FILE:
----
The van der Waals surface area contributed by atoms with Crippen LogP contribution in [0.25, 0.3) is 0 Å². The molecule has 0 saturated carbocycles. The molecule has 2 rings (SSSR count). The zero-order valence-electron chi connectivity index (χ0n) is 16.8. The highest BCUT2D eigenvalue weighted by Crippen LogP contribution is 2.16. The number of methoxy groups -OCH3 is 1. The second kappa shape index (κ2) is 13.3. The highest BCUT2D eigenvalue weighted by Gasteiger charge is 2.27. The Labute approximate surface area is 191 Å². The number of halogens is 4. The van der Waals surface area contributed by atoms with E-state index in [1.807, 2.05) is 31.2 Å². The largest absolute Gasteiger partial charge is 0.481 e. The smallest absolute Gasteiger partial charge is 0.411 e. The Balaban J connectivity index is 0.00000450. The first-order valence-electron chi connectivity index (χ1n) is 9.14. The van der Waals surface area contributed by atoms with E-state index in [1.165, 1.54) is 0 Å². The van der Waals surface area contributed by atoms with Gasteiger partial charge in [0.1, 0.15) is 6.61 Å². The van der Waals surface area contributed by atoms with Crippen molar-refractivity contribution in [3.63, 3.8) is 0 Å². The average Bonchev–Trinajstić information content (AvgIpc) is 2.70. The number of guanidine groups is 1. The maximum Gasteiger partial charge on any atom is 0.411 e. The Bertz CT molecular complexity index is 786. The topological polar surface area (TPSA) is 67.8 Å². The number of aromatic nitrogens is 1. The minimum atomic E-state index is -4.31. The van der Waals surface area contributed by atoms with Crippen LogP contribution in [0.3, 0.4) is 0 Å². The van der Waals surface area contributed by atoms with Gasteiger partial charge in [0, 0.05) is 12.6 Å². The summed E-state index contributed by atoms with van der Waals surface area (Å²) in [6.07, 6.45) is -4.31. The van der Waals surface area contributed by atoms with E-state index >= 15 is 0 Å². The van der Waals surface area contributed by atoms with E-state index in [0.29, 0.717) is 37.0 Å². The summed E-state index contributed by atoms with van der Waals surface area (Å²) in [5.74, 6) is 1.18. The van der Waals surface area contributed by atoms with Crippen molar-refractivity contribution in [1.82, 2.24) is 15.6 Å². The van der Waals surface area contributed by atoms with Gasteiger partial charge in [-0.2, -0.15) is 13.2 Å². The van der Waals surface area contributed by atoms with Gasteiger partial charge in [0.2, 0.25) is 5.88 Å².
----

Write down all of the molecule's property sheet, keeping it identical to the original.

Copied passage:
The van der Waals surface area contributed by atoms with Crippen LogP contribution in [0.25, 0.3) is 0 Å². The molecule has 0 saturated carbocycles. The molecule has 2 rings (SSSR count). The zero-order valence-electron chi connectivity index (χ0n) is 16.8. The highest BCUT2D eigenvalue weighted by Crippen LogP contribution is 2.16. The number of methoxy groups -OCH3 is 1. The second kappa shape index (κ2) is 13.3. The highest BCUT2D eigenvalue weighted by Gasteiger charge is 2.27. The Labute approximate surface area is 191 Å². The number of halogens is 4. The van der Waals surface area contributed by atoms with E-state index in [1.807, 2.05) is 31.2 Å². The largest absolute Gasteiger partial charge is 0.481 e. The smallest absolute Gasteiger partial charge is 0.411 e. The Balaban J connectivity index is 0.00000450. The first-order valence-electron chi connectivity index (χ1n) is 9.14. The van der Waals surface area contributed by atoms with E-state index in [1.165, 1.54) is 0 Å². The van der Waals surface area contributed by atoms with Gasteiger partial charge in [0.1, 0.15) is 6.61 Å². The van der Waals surface area contributed by atoms with Crippen molar-refractivity contribution in [3.63, 3.8) is 0 Å². The average Bonchev–Trinajstić information content (AvgIpc) is 2.70. The number of guanidine groups is 1. The maximum Gasteiger partial charge on any atom is 0.411 e. The Bertz CT molecular complexity index is 786. The topological polar surface area (TPSA) is 67.8 Å². The number of aromatic nitrogens is 1. The minimum atomic E-state index is -4.31. The van der Waals surface area contributed by atoms with Crippen LogP contribution in [0.3, 0.4) is 0 Å². The van der Waals surface area contributed by atoms with Gasteiger partial charge in [0, 0.05) is 12.6 Å². The summed E-state index contributed by atoms with van der Waals surface area (Å²) in [6.07, 6.45) is -4.31. The van der Waals surface area contributed by atoms with E-state index >= 15 is 0 Å². The van der Waals surface area contributed by atoms with E-state index in [0.29, 0.717) is 37.0 Å². The summed E-state index contributed by atoms with van der Waals surface area (Å²) in [5.74, 6) is 1.18. The van der Waals surface area contributed by atoms with Crippen molar-refractivity contribution in [1.82, 2.24) is 15.6 Å². The van der Waals surface area contributed by atoms with Gasteiger partial charge in [-0.2, -0.15) is 13.2 Å². The van der Waals surface area contributed by atoms with Gasteiger partial charge in [0.2, 0.25) is 5.88 Å².